Hi Chuck.  It is great to see that some people in Congress are aware of the problems with RAC audits.  Some parts of this bill are certainly exciting.  For example, it would be wonderful if RACs were required to compensate health care organizations when the health care organization prevails in an appeal.  The bill would require CMS to establish a rate schedule to compensate organizations that prevail on appeal.  Another provision in the bill is a requirement that when an inpatient admission is denied, the hospital be permitted to rebill the claim as an outpatient claim as long as outpatient care was medically necessary.  (The law indicates that the new bill would be treated as an “original” bill for purposes of the timely filing requirements.  It appears that the purpose of the provision is to permit rebilling after the one year claims filing deadline has passed.  I am not entirely certain that the proposed language will accomplish that, but that is clearly its goal.)  The Administrative Law Judges (ALJs) who hear appeals are typically allowing outpatient payment following a denial of an inpatient stay, but currently, it is necessary to take a case to the ALJ to achieve that result, and even then there is no guarantee that the hospital will receive compensation for the services it provided.  While one would hope CMS would correct this issue on its own, it hasn’t and I am happy to see an attempt to correct the problem legislatively.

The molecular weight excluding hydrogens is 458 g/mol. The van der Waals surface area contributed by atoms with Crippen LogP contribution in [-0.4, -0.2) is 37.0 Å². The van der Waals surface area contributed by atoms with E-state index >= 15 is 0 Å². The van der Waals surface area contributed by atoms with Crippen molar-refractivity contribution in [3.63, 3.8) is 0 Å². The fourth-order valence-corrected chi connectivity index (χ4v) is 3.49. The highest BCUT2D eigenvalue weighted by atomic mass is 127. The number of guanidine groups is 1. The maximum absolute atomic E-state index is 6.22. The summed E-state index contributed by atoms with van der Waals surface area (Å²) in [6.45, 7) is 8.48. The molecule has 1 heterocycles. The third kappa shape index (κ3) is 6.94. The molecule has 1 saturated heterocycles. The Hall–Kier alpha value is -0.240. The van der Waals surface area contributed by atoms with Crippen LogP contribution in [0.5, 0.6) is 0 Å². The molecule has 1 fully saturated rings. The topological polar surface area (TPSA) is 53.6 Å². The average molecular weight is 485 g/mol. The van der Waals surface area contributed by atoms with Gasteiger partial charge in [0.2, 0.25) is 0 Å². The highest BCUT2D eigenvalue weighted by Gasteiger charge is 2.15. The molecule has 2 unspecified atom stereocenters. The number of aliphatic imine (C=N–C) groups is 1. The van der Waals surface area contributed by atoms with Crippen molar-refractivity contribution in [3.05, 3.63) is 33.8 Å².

However, no one should get too excited just yet.  Most bills introduced fail to become law.  In fact, the website govtrack.us gives the bill a 3% chance of becoming a law based on the site’s algorithm that examines a bills sponsors.  The site notes only 4% of all bills introduced become law. The bottom line is that while the bill is a good thing, everyone who is troubled by how RACs have conducted audits needs to reach out to their federal representatives and emphasize the issues.  I am happy to see some members of Congress willing to recognize the flaws in the current system.  However, unless a majority of Congress agrees, this bill won’t change anything.

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